Seeking a Second Opinion
There can be several reasons to seek another opinion. Many women who seek medical care for vulvodynia don’t have a choice, because they’re still not diagnosed after consulting three physicians. The most obvious reason to seek a second opinion is that the first provider you visit is not experienced in treating vulvodynia. Also, since pain tends to be undertreated by the medical community, you want to be sure that your provider is taking your pain seriously.
Should I Seek a Second Opinion?
No single treatment works equally well for all women with vulvodynia. For example, one woman may find relief with a topical cream, while another may need a combination of oral medication and physical therapy. Based on your symptoms, you and your physician (or other provider) will develop an individualized treatment plan. However, physicians differ in their approach. e.g., some prefer to start with very conservative therapies, while others will immediately suggest more aggressive treatments. Consulting another physician can either reassure you that you’ve been offered the most up-to-date, appropriate treatment or convince you to try a different treatment, possibly with fewer side effects.
Never hesitate to seek a second opinion, even if you feel comfortable with your provider’s expertise. In fact, many physicians expect you to seek a second opinion. It is your health and quality of life at stake.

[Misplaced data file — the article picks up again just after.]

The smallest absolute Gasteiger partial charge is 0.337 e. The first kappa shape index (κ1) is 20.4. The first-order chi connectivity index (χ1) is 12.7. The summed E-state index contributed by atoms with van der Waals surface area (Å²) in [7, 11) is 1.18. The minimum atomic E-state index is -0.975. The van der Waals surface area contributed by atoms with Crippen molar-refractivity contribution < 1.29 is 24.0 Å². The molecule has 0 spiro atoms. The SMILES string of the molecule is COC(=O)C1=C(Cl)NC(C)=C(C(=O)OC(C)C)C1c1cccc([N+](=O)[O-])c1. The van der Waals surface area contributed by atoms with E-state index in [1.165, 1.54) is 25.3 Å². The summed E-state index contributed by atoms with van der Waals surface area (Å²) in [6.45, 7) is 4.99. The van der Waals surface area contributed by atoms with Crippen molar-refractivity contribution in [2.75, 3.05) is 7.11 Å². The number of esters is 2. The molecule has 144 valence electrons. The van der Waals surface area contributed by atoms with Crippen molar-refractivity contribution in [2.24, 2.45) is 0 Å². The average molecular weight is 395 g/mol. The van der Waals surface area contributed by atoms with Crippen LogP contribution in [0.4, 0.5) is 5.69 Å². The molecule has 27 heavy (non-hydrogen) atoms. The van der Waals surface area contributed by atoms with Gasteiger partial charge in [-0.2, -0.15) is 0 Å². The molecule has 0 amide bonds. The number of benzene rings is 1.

Is He/She the Best Provider for Me?
Sometimes you may not be satisfied with your health care provider and wonder if you can find better care with someone else. If you experience any of the following, it may be time to seek care from another provider:
- Your provider tells you that your pain is ‘all in your head.’
- Your provider tells you that there is nothing else that he/she can do for you.
- If you live in a rural area, or aren’t able to choose your provider, such as with an HMO, it can be valuable to see an expert for an initial evaluation, even if it means traveling out of town. The expert will send a report with treatment recommendations to your local provider.
- You have a difficult time getting timely appointments.
- Your provider is unwilling to work with other members of your health care team.
- Your provider is dismissive of your concerns or has a poor bedside manner.
- You are spending more time with the nurses and office staff than your provider.
- Your phone calls and questions go unanswered.
- You find yourself repeating basic information at each appointment.
- The ‘latest’ products/prescriptions are being offered to you without explanation.
- You feel that you are being pressured to participate in a clinical trial and your provider doesn’t give a satisfactory explanation of why it is appropriate for you.